I'd give more about the lenses you have and you budget for starters, as that would help members give you better suggestions. IOW, if they're higher quality lenses, it may make sense to look for a Sony model that uses an A-Mount (or has an adapter available that lets you use them; as Minolta made a lot of very good lenses that may be worth hanging on to). Of course, if they're not very high quality lenses, it may make sense to open up your choices to other camera models that would not be able to use them. Pros and Cons.
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Old Dec 12, 2014, 1:48 PM   #3
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But, Sony has introduced another new lens mount (known as the E Mount) that uses a newer type of lens with most newer models (models introduced over the last few years will be using the newer "E Mount" lenses)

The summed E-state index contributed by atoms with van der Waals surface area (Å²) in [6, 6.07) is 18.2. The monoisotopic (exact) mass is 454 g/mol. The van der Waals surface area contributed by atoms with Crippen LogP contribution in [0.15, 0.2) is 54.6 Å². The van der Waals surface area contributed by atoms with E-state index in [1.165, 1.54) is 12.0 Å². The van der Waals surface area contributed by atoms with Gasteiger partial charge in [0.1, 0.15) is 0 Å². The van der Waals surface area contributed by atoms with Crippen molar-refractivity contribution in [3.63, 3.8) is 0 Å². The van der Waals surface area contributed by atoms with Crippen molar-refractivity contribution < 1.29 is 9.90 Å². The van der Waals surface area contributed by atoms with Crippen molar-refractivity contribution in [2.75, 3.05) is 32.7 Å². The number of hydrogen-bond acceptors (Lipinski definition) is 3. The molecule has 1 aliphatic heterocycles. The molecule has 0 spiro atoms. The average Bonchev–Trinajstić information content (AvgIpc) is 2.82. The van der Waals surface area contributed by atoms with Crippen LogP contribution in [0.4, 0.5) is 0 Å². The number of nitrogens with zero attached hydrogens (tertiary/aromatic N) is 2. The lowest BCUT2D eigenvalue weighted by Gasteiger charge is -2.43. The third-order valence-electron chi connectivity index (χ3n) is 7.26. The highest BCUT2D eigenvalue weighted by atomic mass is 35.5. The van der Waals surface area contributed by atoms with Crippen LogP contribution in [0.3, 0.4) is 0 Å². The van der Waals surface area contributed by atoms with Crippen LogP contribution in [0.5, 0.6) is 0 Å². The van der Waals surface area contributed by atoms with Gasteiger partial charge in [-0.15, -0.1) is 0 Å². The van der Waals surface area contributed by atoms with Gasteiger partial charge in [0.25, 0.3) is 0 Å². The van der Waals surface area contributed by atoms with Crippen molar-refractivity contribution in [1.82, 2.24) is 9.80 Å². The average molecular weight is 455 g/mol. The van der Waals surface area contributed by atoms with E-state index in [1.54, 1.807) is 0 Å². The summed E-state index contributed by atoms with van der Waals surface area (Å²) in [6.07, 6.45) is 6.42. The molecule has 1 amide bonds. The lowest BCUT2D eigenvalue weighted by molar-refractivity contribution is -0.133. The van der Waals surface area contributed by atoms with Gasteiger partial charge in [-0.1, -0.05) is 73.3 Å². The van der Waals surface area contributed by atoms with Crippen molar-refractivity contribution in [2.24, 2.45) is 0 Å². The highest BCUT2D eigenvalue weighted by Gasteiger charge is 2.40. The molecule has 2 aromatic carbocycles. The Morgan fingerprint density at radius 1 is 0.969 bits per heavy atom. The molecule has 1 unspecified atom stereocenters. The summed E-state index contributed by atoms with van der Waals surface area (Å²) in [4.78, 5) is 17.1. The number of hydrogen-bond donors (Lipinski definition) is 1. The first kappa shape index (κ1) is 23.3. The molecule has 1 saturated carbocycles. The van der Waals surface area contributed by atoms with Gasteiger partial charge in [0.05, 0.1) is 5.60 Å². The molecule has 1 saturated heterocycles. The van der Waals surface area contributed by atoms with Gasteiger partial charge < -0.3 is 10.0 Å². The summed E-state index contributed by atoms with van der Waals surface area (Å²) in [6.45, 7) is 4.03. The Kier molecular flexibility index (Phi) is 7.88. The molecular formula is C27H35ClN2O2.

While it's true that Sony has released a number of new camera bodies for the newer E-Mount, it continues to release A-Mount bodies (This past May, Sony added the new 24MP A77 II to the 20MP A58 and 24MP 'Full Frame' A99) and lenses (Sony recently released the new 70300 mm F4.55.6 G SSM II, Zeiss Planar T* 50mm F1.4 ZA SSM, 70-400mm F4-5.6 G SSM II, 70-200mm F2.8 G SSM II, and announced a few others.)
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Old Dec 12, 2014, 3:27 PM   #4
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The lenses I have are both Minolta AF zooms. One is a 28-85 and the other is a 75-300. I bought them new around 30 years ago and they seem to be good quality and still in excellent condition.

I just looked around on a few websites to get info on the various Sony cameras but I'm finding very little information on the mount type. I think I have it figured out that any Sony model beginning with DSLR-A would have an A type mount. Is this correct?

As far as budget, probably around $500 or less for a body. I know that's not much for a camera these days but it will probably meet my needs as an amateur.

Thanks
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Old Dec 12, 2014, 3:55 PM   #5
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The lenses I have are both Minolta AF zooms. One is a 28-85 and the other is a 75-300. I bought them new around 30 years ago and they seem to be good quality and still in excellent condition.